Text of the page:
The legislature has recently improved this definition, fortunately, in Senate Bill 94.

11362.3. (b) For purposes of this section, the following definitions apply:
(3) “Volatile solvent” means a solvent that is or produces a flammable gas or vapor that, when present in the air in sufficient quantities, will create explosive or ignitable mixtures.

We expect that home extraction labs will fade away as commercial production and access become more available, but there will always be a few people who can’t learn from others’ mistakes. Be on the watch for more efforts to go after butane supplies. 

Hash oil, BHO, chemical solvent extraction laws

Solvent extracts and concentrates are covered by a number of California laws and case law.

Propositions 215 and 64 both included extracts but did not remove cannabis from the controlled substances list.  The Health and Safety Code 11379.6 “Meth House” statute, below, includes cannabis because it is on the list of substances in HS 11054, but since 2015 HS 11379.6(d) specifically mentions cannabis extraction. For many years that has meant BHO was legal to possess but not to make. The People v Bergen decision held that it is the process, not the product, that is banned. People v Luna established the prosecutor’s burden of proof. When the legislature passed MCRSA, the medical marijuana regulations, it included a license to make volatile extracts. The following year, a provision was added to HS 11362.775 for an interim local license before the MCRSA licenses issue. Prop. 64 mirrors that licensing process for nonmedical use and modified the legal issues on extraction by including in HS 11362.3(a)(6) the term “volatile” rather than simply “chemical extraction.”   Continue reading Hash oil, BHO, chemical solvent extraction laws

Luna: Hash oil manufacturing case needs all components

People v Luna: “while the [chemical extraction] manufacturing process need not be complete, it must at least be started.”

“[W]hile the [solvent extraction] manufacturing process need not be complete, it must at least be started.” … “At the time appellant was arrested, he had no ability to begin manufacturing hashish, which expert opinion established is an instantaneous as opposed to an incremental process. In order to begin manufacturing hashish, appellant still had numerous steps to accomplish, including assembling the components of the manufacturing device… ”  Continue reading Luna: Hash oil manufacturing case needs all components

Medical marijuana collective and extraction defenses

SB 420 / Senate Bill 420 Cannabis collective defense;
AB266 / 243 Collective defense ends in 2019

SB 2679 Interim extraction licenses through 2019

Summary: In 2003 the California legislature (SB420) created a limited collective defense allowing patients to grow, furnish or sell medical marijuana to one another in HS 11362.775. In 2015, it amended the program (AB243), creating a legal licensing scheme and terminating that defense effective in 2019.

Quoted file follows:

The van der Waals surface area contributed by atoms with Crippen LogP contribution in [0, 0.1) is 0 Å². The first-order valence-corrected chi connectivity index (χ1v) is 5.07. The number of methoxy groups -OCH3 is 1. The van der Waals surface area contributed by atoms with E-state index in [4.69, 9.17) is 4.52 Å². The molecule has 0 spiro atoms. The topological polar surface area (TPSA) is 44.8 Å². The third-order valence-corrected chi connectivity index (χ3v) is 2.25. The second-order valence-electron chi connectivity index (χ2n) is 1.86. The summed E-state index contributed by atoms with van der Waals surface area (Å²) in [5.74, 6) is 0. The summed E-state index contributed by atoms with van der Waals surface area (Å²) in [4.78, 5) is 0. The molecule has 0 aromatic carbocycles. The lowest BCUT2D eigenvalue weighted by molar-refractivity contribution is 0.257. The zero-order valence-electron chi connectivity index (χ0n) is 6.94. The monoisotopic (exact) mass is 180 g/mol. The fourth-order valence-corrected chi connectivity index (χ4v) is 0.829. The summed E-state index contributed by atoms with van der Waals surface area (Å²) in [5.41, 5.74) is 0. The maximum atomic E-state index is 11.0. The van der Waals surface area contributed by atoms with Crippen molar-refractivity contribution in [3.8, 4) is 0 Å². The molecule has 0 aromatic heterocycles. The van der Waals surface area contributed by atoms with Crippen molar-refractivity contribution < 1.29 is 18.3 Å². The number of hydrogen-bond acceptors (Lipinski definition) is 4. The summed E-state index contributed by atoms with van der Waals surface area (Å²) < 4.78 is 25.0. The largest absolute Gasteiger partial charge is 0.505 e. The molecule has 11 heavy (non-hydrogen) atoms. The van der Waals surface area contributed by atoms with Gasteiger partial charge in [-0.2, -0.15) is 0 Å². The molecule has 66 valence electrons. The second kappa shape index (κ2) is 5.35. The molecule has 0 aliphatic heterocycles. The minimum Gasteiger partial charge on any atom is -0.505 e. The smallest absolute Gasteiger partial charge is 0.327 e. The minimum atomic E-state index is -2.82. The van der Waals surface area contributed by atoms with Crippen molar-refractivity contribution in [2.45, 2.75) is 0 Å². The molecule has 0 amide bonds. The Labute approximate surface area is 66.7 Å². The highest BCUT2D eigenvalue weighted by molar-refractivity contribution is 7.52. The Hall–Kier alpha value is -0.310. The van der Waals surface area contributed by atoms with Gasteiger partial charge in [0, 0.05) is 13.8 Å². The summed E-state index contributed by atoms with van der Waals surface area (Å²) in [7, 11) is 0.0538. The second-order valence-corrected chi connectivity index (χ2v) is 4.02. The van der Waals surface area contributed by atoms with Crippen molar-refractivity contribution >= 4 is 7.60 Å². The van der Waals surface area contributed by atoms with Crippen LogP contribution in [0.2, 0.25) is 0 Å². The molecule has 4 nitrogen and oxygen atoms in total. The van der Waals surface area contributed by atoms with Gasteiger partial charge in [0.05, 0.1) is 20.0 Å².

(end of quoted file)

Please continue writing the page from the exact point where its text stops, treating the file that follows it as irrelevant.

In 2008 the courts (People v Bergen) ruled that this defense does not apply to the use of chemical extraction in HS 11379. In 2016, the legislature (AB2679) amended to HS11362.775, adding a provision to allow local governments to license collectives to make chemical extracts.

Continue reading Medical marijuana collective and extraction defenses

BHO and chemical extraction of cannabinoids / concentrates

People v. Bergen: Medical use is not a defense against charge, use of chemical extraction to manufacture a controlled substance

Note: Because marijuana and extracts are in the controlled substance list, because the HS 11379.6(a) chemical extraction ban is a general intent offense and because the medical marijuana laws do not list a specific protection from the chemical extraction charge, there was no defense. In 2015 the legislature passed the Medical Cannabis Regulation and Safety Act creating a dual state and local license for this activity.

“We conclude that when, as here, the method used to extract the marijuana resin was by means of a chemical such as butane, section 11379.6(a) applies over the more general statute punishing marijuana cultivation, harvesting or processing.” Continue reading BHO and chemical extraction of cannabinoids / concentrates

Interviewed as expert on cannabis extracts

Concentrated: A new era for cannabis extracts in California

Chris Conrad, a cannabis legal expert and author of “The Newbies Guide to Cannabis & The Industry,” said the type of extraction can also produce what is commonly known as an “entourage effect” or “ensemble effect.”

“There is a combination of 100 plus molecules in marijuana that have this medical effect depending on how they interact with each other and the human body,” he said. “That’s what a lot of people think is so great about cannabis.”

Continue reading Interviewed as expert on cannabis extracts